biostratigraphy

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bi·o·stra·tig·ra·phy

 (bī′ō-strə-tĭg′rə-fē)
n.
The study of the spatial and temporal distribution of fossil organisms, often interpolated with radiometric, geochemical, and paleoenvironmental information as a means of dating rock strata.

biostratigraphy

(ˌbaɪəʊstrəˈtɪɡrəfɪ)
n
the examination of the ages of rock strata by using fossils

bi•o•stra•tig•ra•phy

(ˌbaɪ oʊ strəˈtɪg rə fi)

n.
a branch of geology dealing with the differentiation of sedimentary rock.
[1945–50]
bi`o•strat`i•graph′ic (-ˌstræt ɪˈgræf ɪk) adj.
References in periodicals archive ?
Although regional mapping took up much of his time, Ray was at heart a biostratigrapher. Paleontology was a special passion, in which he displayed extraordinary versatility.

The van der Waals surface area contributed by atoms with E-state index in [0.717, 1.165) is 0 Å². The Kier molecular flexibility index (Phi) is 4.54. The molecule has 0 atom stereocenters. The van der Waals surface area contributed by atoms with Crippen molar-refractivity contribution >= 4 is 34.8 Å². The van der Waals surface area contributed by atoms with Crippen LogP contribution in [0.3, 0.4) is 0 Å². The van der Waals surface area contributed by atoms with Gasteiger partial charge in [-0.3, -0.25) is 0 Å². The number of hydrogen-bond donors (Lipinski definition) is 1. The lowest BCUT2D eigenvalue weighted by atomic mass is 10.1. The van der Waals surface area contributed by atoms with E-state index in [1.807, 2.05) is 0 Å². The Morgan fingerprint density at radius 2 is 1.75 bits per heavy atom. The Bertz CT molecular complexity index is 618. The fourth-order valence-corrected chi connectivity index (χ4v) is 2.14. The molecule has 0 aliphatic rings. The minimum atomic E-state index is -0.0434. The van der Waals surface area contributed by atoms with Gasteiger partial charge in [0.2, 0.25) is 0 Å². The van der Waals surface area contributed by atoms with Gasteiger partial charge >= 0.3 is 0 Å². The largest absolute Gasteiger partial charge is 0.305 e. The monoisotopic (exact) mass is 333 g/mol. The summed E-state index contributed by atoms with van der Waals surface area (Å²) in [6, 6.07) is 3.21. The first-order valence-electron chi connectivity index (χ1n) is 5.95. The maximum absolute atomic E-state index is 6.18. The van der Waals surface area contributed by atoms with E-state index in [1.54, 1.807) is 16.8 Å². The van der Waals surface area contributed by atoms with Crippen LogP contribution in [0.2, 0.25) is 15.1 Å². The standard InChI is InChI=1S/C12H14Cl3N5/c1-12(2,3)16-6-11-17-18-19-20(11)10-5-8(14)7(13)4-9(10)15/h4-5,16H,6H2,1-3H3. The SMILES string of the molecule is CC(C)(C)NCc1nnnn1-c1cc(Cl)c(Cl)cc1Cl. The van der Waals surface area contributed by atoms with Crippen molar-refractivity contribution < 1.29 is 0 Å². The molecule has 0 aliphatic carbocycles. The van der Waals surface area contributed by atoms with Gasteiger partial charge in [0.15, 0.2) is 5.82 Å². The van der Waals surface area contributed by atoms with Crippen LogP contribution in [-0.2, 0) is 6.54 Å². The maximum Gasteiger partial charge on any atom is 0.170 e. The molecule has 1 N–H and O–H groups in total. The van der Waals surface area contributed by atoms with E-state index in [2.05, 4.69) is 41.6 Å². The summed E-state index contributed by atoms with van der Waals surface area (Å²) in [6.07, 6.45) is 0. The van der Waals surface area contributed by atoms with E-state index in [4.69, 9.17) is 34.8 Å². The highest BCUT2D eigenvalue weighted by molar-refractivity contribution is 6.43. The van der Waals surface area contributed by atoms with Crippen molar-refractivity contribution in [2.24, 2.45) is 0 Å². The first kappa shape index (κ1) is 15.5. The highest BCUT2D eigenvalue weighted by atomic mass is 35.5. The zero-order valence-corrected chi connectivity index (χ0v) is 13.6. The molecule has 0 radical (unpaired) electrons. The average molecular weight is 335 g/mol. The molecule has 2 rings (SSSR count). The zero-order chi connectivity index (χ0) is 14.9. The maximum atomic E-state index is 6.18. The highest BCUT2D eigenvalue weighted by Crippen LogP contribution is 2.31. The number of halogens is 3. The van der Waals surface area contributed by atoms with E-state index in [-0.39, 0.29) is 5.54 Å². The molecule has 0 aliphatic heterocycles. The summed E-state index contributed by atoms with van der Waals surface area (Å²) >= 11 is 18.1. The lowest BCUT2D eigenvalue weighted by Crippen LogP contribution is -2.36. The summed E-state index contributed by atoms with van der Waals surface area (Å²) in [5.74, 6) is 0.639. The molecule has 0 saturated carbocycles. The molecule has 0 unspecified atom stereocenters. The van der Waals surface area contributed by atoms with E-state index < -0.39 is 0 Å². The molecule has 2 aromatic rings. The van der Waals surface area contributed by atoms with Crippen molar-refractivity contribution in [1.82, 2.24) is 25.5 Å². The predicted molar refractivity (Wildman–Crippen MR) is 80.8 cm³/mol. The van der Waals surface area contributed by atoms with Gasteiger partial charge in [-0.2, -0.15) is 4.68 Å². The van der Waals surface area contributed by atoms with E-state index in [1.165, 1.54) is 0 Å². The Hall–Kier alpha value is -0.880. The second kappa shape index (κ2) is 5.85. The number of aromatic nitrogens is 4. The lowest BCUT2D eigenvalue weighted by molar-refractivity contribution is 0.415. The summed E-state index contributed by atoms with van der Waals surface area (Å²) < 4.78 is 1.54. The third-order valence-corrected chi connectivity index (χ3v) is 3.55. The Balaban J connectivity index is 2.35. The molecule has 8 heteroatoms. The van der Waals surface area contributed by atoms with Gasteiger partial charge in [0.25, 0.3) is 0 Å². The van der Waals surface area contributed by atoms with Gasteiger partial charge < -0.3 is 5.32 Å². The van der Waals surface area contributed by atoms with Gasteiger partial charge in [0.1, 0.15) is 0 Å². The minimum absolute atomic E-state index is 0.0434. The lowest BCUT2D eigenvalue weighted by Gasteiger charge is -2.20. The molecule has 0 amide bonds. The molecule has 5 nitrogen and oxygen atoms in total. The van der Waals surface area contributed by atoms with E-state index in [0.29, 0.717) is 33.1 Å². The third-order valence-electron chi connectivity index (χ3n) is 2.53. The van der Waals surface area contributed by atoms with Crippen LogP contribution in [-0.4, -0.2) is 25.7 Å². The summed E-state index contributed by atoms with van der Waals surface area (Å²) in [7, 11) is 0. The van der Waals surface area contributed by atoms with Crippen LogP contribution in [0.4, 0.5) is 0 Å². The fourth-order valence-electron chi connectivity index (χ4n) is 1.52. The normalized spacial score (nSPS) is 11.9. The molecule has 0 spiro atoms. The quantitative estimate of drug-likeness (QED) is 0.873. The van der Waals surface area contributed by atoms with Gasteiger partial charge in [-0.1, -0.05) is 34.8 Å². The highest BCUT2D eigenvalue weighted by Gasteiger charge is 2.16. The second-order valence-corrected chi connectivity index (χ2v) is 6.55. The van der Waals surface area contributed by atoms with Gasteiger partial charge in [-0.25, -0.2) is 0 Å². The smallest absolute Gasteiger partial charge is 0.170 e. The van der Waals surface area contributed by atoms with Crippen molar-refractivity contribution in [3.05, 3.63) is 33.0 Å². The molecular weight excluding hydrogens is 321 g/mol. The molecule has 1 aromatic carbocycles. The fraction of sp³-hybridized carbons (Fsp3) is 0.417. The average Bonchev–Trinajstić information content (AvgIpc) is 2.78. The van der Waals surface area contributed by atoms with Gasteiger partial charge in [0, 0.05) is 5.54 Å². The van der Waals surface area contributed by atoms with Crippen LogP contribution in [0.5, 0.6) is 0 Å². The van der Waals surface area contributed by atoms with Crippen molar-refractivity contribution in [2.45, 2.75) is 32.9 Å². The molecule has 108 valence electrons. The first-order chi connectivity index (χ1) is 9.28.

There are many elements of science that invoke wonderment: as a professional biostratigrapher whose livelihood is based on the reality of evolution, it is not unusual for me to think about the amazing achievement represented by our understanding of the history of life.
It was his work in the Canadian Arctic Islands, beginning in 1954, that laid the foundation for his subsequent brilliant career as a paleontologist and biostratigrapher specializing in the now-extinct class of coiled, marine molluscs known as ammonoids.
For this reason they are of great importance to a wide range of earth scientists, including industrial biostratigraphers. Using the small samples that come from subsurface boreholes, biostratigraphers are able to identify the oil and gas reservoir and source rocks of specific ages and can precisely steer while drilling to maximise hydrocarbon production.